First-of-its-kind study reveals that finished kitchen cabinets are emitting toxins


The kitchen is one of the most trafficked areas in most homes. For many, it’s not just a place to cook and prepare food; it’s a place where the family comes together. But new research has shown that the kitchen may actually be one of the most dangerous places in your home — and not because of all the sharp utensils. Scientists have discovered that many finished kitchen cabinets are actually emitting toxins knows as “polychlorinated biphenyl compounds,” or PCBs for short. Indeed, it seems that there is no shortage of toxins secretly lurking around in our modern world. Apparently, even the way we treat wood today turns it into poison. Who would have thought?

The shocking find comes from scientists at the University of Iowa, who suspect that PCBs may be a byproduct of sealants used in the cabinet industry. The research was led by Keri C. Hornbuckle and her colleagues from the university’s College of Engineering.

What are PCBs?

PCBs, or polychlorinated biphenyl compounds, are recognized as toxins. They’re known for being carcinogenic, as well as for their potential to cause endocrine disruption and other adverse health effects. In the U.S., manufacturing of PCBs was banned in 1979.

As EcoWatch reports, Monsanto was actually the leading manufacturer of PCBs all the way up until 1977, before switching over to agriculture and biotech. Monsanto sure does have a knack for being involved with health-destroying toxins and other evil schemes, don’t they? The EPA banned PCBs due to their links to cancer and birth defects, but the toxins have also been linked to causing other health problems, such as skin issues, liver conditions and endocrine disruption.

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Despite being banned almost 40 years ago, PCBs remain a threat — in large part due to their ability to remain in the environment long-term. Past studies have noted that caulking, sealants, floor finishes and other products are still leaching these toxins into the environment. Often, it is assumed that this happens in older buildings, which were built during the time PCBs were still legal, even though PCBs are still found contaminating food supplies and other products to this day.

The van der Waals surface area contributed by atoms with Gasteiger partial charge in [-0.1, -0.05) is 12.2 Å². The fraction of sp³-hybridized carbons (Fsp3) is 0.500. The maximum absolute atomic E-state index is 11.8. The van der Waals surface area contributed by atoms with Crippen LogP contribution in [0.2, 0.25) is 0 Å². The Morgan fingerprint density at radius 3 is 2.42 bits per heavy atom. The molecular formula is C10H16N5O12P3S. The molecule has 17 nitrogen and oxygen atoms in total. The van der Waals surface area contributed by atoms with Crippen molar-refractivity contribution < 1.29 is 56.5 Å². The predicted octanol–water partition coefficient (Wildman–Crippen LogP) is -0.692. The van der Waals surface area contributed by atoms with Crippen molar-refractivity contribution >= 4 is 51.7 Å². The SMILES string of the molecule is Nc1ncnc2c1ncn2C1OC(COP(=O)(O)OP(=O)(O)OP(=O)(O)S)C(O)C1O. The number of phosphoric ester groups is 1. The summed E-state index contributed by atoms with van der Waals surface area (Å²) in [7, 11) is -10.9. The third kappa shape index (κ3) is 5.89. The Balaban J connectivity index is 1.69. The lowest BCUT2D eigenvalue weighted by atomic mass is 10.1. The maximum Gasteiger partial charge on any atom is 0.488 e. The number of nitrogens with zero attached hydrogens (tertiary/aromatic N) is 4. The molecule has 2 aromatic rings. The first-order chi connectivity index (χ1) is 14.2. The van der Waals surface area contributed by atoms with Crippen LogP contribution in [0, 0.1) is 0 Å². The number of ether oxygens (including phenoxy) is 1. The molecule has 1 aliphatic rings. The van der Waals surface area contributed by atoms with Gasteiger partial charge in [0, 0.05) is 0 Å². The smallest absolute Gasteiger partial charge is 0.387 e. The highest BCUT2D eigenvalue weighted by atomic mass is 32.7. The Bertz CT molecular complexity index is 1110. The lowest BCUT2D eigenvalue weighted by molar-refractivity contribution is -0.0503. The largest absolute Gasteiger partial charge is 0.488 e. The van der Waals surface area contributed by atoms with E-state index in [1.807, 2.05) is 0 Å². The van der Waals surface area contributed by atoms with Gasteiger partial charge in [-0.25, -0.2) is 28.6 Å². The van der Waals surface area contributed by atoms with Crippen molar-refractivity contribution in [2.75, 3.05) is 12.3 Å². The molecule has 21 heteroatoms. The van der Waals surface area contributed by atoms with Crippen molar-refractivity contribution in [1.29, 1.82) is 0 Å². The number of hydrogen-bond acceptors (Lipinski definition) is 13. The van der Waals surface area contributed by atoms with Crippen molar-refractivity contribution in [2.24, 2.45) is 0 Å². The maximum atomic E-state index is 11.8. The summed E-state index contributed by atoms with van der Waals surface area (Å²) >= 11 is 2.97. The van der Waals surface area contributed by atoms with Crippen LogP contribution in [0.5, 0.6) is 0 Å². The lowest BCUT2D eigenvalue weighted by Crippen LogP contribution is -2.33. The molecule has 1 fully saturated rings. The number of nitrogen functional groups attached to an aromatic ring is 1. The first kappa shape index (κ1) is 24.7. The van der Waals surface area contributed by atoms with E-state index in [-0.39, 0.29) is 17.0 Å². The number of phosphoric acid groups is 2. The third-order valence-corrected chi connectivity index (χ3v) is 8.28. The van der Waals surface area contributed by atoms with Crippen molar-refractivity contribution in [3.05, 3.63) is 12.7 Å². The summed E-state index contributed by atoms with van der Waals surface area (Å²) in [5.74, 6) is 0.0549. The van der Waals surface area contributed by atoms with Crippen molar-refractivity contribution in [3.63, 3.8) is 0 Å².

The new study led by Hornbuckle shows that modern sealants are still capable of producing PCBs as a byproduct.

PCBs in your kitchen

To conduct their research, Hornbuckle and her team sampled indoor and outdoor air around 16 homes in Iowa. Over the course of six weeks, the researchers measured the concentrations of PCBs using polyurethane-equipped passive air samplers — and what they found was shocking. Three different types of PCBs were found in disturbingly high amounts, and the team has surmised that finished kitchen cabinetry is the primary source of these toxins.

As Science Daily reports:

They found neurotoxic PCB-47 and PCB-51, as well as PCB-68, at much higher levels than expected. The concentrations seemed to be dependent on the year the house was built, with higher levels in more recent years. After testing the emissions coming from a variety of household items, including the stove, floor and walls, the researchers found the PCBs wafting off the finished kitchen cabinetry.

The team has posited that decomposition of 2,4-dichlorobenzoyl peroxide, a common ingredient in modern cabinet sealants, is responsible for producing the toxic compounds. In newer or recently renovated homes, the amount of PCBs detected was noticeably higher.

As Environmental Health News notes, there are many health issues associated with PCBs. All three of the PCBs detected are considered to be neurotoxic. PCB-47 has also been linked to liver problems, and both PCB-47 and PCB-51 have been associated with hormone disruption. The PCBs detected by the researchers may also cause cancer — and experts say the metabolites of these hazardous chemicals may also be toxic.

Knowing what is going into and around your home is so important these days. Keep up-to-date with the latest research on what’s toxic at Toxins.news.

Sources for this article include:

EHN.org

ScienceDaily.com



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